Concerned parents endured an extraordinary backlash. Critics of the school board reported being publicly shamed. They were called racist, faced doxing (public exposure of private information), and were bombarded with accusations of “white-momming.” They were called “angry professional women” for demanding a plan to reopen schools and for desperately seeking alternatives when schools remained closed.

Even to this day—even after their landslide win—some dissenting parents are hesitant to disclose their identities. The political atmosphere was (and is) that toxic.

While San Francisco’s educational issues are largely unique to San Francisco (on reopening, it was an outlier among outliers), the pattern of extremism and intimidation is not. That’s now the norm in American political discourse. In deep-blue districts, dissent from the far left is all too often deemed “racist.”

In fact, a group calling itself SF Progressives tweeted yesterday, “Of course we knew it already, but white supremacy is alive & very well in San Francisco.”

There’s a mirror image of this extremism and intimidation in deep-red America, except the accusations change. Dissent from the far right isn’t “racist.” Instead it’s “woke” or it’s “weak.” Even worse, just this week Reuters reported on escalating right-wing threats against school officials, threats that in many ways mirror the campaign of harassment and intimidation directed toward election officials nationwide.

These extremist attacks on reasonable dissent are endemic in a political culture that is too often ruled by radicalized wings. This fundamental dynamic was perhaps best described by a study called Hidden Tribes, a project that posited that American political culture is far more complex and nuanced than the red-blue binary implies.

In fact, the study found, America is populated by a number of groups or tribes that defy neat red/blue distinctions. These different groups run from “progressive activists” on the far left to “devoted conservatives” on the far right. These “wings” represent a mere 14 percent of the population (33 percent when combined with less intense “traditional conservatives”), yet they dominate American political discourse.

Between them exists the “exhausted majority.” They’re not all moderates. They’re the two-thirds of Americans on the right, left, and center who are described as fed up with polarization, feel forgotten in public discourse, and are flexible enough in their views that they’re willing to compromise.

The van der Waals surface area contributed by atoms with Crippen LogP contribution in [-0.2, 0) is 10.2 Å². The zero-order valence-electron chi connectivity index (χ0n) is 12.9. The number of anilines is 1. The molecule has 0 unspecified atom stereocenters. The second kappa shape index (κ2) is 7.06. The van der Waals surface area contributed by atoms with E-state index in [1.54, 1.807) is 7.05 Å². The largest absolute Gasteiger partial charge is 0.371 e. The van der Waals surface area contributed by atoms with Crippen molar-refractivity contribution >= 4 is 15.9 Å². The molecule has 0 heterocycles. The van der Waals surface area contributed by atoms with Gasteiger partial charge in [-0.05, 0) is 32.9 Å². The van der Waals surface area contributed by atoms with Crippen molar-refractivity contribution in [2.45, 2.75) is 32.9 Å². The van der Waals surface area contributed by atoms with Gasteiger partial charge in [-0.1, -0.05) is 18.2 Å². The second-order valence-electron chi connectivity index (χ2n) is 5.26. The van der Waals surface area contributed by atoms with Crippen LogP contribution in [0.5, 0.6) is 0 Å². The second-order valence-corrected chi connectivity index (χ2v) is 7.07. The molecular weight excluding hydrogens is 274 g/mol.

This is the group that has the potential to save America from escalating animosity and polarization. It has the numbers and the latent power to transform American politics. But so long as it remains “exhausted” or perhaps “intimidated,” then the wings will reign.

In fact, the voices of this group have already been heard in different places and different contexts. Indeed, Joe Biden’s primary victory in 2020 was a repudiation of more radical Democratic voices. So was Eric Adams’s victory in the 2021 New York mayoral contest. Far-left concepts like “defunding the police” are rapidly receding from American discourse.

On the right there are signs of a thaw, most notably in the 2021 Southern Baptist Convention. The nation’s largest Protestant denomination turned back a fundamentalist takeover and instead narrowly elected a leader known far more for pastoral care and racial reconciliation than for political partisanship.

In an interesting way, two groups of “fed up” Americans are squaring off, confronting each other from within their own partisan tribes. There are Americans who are fed up with normal and want a revolution, and there are Americans who are fed up with revolution and want something more normal. The latter voice is the majority voice, but it is all too often bullied into silence.

So that’s why San Francisco matters. Not because its eighth-grade math curriculum is relevant to me in Tennessee—and not because I particularly care what it calls its schools—but because when the exhausted majority stood up, it demonstrated that reason can, in fact, triumph over radicalism. America’s political future does not necessarily belong to its angry extremes.